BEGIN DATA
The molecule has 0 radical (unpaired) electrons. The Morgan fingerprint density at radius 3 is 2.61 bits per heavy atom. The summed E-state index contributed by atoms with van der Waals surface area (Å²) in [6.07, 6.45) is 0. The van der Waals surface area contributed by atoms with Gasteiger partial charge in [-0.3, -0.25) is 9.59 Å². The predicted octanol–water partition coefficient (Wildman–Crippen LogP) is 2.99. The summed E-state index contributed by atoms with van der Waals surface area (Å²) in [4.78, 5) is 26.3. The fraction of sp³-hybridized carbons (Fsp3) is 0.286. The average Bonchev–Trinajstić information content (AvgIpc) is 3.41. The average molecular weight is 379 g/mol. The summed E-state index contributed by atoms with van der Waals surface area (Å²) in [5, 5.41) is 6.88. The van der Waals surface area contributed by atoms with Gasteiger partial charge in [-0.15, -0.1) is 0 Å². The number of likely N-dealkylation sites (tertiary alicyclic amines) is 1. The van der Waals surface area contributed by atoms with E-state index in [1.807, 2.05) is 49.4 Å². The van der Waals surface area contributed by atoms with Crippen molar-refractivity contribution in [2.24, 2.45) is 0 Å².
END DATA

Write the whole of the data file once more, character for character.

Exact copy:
The molecule has 0 radical (unpaired) electrons. The Morgan fingerprint density at radius 3 is 2.61 bits per heavy atom. The summed E-state index contributed by atoms with van der Waals surface area (Å²) in [6.07, 6.45) is 0. The van der Waals surface area contributed by atoms with Gasteiger partial charge in [-0.3, -0.25) is 9.59 Å². The predicted octanol–water partition coefficient (Wildman–Crippen LogP) is 2.99. The summed E-state index contributed by atoms with van der Waals surface area (Å²) in [4.78, 5) is 26.3. The fraction of sp³-hybridized carbons (Fsp3) is 0.286. The average Bonchev–Trinajstić information content (AvgIpc) is 3.41. The average molecular weight is 379 g/mol. The summed E-state index contributed by atoms with van der Waals surface area (Å²) in [5, 5.41) is 6.88. The van der Waals surface area contributed by atoms with Gasteiger partial charge in [-0.15, -0.1) is 0 Å². The number of likely N-dealkylation sites (tertiary alicyclic amines) is 1. The van der Waals surface area contributed by atoms with E-state index in [1.807, 2.05) is 49.4 Å². The van der Waals surface area contributed by atoms with Crippen molar-refractivity contribution in [2.24, 2.45) is 0 Å².